The home selling season started early this year in Tulsa, Oklahoma. Traffic is brisk and the good ones aren’t lasting very long. If you’re ready to sell you want buyers to see your house as one of the “good ones”. Before you put your house on the market make sure that it will make a great first impression when the prospective new family pulls up to take a look. Here are some quick, easy, and inexpensive ways to make a great first impression, suggested by Trulia’s Brie Dyas.
Every little thing counts when you’re hoping to get the best price for your home — especially in a crowded real estate market. “Buyers are looking at 12 to 17 homes before they write an offer,” says Jeff Lowen, who specializes in Washington, DC, real estate. While most sellers make sure their home’s interior is spotless, staged, and even smelling of cookies, ignoring the exterior could keep a potential buyer from even stopping the car to take a closer look. Although it’s likely you’ve addressed the bigger issues (paint and pressure washing, keeping the lawn manicured, etc.), those small details can make a huge impact when it comes to that first impression.
Here are seven landscape design projects to tackle before you even consider listing your home for sale.
Address to impress
Out with the old, in with the new. A fresh set of house numbers can enhance the overall style of your home. Choosing a material that matches other exterior features creates a cohesive look, but don’t underestimate the impact of a bold design choice with finish, font, or size. There’s a range of styles and prices to choose from — you can find numbers priced at a few dollars at big-box home improvement stores to more than $20 each at specialty shops.
Nail the mailbox
Think of your front door as the ambassador to your home; it’s often the first thing a buyer sees when viewing your home from a distance. Patrick Parker, broker and owner of Patrick Parker Realty in Bradley Beach, NJ, suggests painting the mailbox to give it a face-lift. Don’t be shy about replacing the post or the mailbox itself. Classic options start around $50.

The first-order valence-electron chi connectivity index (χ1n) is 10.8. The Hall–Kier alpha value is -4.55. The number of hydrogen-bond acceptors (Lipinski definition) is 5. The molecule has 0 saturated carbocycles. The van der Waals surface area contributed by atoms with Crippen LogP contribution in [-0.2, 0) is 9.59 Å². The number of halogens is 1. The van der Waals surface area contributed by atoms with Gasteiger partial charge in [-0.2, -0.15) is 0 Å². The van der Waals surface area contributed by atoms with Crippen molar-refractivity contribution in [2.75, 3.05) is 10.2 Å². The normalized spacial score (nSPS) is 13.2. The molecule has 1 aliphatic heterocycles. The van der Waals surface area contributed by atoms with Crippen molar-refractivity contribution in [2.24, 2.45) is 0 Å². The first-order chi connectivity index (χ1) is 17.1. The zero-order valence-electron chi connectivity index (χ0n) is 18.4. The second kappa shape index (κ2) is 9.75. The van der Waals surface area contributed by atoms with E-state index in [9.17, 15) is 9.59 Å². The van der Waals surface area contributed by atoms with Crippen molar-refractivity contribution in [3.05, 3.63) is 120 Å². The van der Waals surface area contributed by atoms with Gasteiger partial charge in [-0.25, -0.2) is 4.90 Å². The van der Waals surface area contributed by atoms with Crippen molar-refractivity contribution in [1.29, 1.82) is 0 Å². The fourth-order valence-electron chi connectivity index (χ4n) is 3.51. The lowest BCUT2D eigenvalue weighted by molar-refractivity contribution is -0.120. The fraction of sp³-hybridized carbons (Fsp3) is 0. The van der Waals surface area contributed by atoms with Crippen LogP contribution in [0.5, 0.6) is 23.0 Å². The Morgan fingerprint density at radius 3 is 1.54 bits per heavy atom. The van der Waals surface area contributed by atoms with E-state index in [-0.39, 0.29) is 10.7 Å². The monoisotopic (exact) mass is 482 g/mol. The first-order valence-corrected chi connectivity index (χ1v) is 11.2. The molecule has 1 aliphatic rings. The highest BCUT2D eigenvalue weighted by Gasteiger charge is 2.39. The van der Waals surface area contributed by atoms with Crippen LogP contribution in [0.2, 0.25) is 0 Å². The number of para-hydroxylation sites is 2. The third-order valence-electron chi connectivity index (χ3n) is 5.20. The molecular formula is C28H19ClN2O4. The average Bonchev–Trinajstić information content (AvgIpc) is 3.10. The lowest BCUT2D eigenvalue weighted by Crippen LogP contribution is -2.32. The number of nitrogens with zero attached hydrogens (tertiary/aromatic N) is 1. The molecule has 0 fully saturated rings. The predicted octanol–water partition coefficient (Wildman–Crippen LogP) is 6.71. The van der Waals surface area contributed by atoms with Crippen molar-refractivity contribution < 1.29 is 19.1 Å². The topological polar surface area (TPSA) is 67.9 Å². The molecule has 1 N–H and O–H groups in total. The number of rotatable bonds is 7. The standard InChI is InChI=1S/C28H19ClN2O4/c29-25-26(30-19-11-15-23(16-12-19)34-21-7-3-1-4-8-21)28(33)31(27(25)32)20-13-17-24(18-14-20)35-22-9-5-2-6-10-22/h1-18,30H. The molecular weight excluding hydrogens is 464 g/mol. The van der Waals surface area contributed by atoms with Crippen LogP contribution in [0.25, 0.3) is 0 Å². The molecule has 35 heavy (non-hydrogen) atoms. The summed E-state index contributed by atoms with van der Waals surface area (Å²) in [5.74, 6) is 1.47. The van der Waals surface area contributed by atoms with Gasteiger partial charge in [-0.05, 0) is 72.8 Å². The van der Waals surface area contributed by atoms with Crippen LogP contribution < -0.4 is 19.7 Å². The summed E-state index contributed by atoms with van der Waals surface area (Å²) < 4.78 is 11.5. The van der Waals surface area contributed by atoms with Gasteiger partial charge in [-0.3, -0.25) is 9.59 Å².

Repaint the front door
“The exterior painting litmus test is this: no peeling paint or exposed untreated wood should ever be present,” says Sara Benson, real estate agent and broker-in-charge at Benson Stanley Realty in Chicago, IL. This rings true for the front door too, which is subject to significant use that can impact the finish. Freshen it up with a new coat of your current color or enliven the entire exterior by painting the door a brighter hue. A gallon of quality, semi gloss exterior paint won’t set you back more than $50. (For an extra-fresh look, repaint the trim around windows and other features while you’re at it.)
You can rent pressure washers at your local home improvement or hardware store for less than $100 a day. A good (gentle) scrub will take off the grime that can make siding look dingy and dull. Don’t forget to take it to your deck too, where the scourge of all homeowners sometimes lurks: mold. “Wood decks are perceived to be a great deal of work, so treating it for mold now is a huge plus,” says John Mangas, broker and co-owner, RE/MAX Preferred Associates in Toledo, OH.
Light it up
“Outdoor lighting, especially landscape lighting, can generate ambiance and drama,” Benson says. “After the initial daytime viewing, buyers often drive by the ‘home of their dreams’ at night. A well-lit residence can act as a magnet that increases desire.” Put a spotlight on a lovely landscape detail and line the walkways. And don’t forget to turn on your porch light. You’ll want buyers to notice that freshly painted door, even when it’s dark outside. Basic LED landscape lights can be found for as little as $50 at most big-box home improvement stores.
Clear out the gutters
Gutters overflowing with dead leaves? It’s not a great look, and Jennifer Kjellgren, owner of Atlanta, GA, boutique real estate agency InTown Expert, names it one of the top turnoffs for potential buyers. Spring is the perfect time to tackle this chore, but it can be a messy task. If you’d rather hire a pro instead of buying a ladder and some sturdy gloves, expect to pay $125 to $175 minimum for a professional’s help.
Let it “grow”
If you don’t have a green thumb, you can fake it with a few key purchases. Patrick Parker recommends mulching flower beds and planting bright-colored flowers. Parker also advises spending a little time tidying up the hedges with a trim. The total cost for this mini-makeover: under $200, based on how many flats of blooms and how much mulch you need.
If you’re ready to sell, give me a call 918-809-5199. We can talk about how to make it happen.
This article was edited for clarity and brevity. To see the original article go here.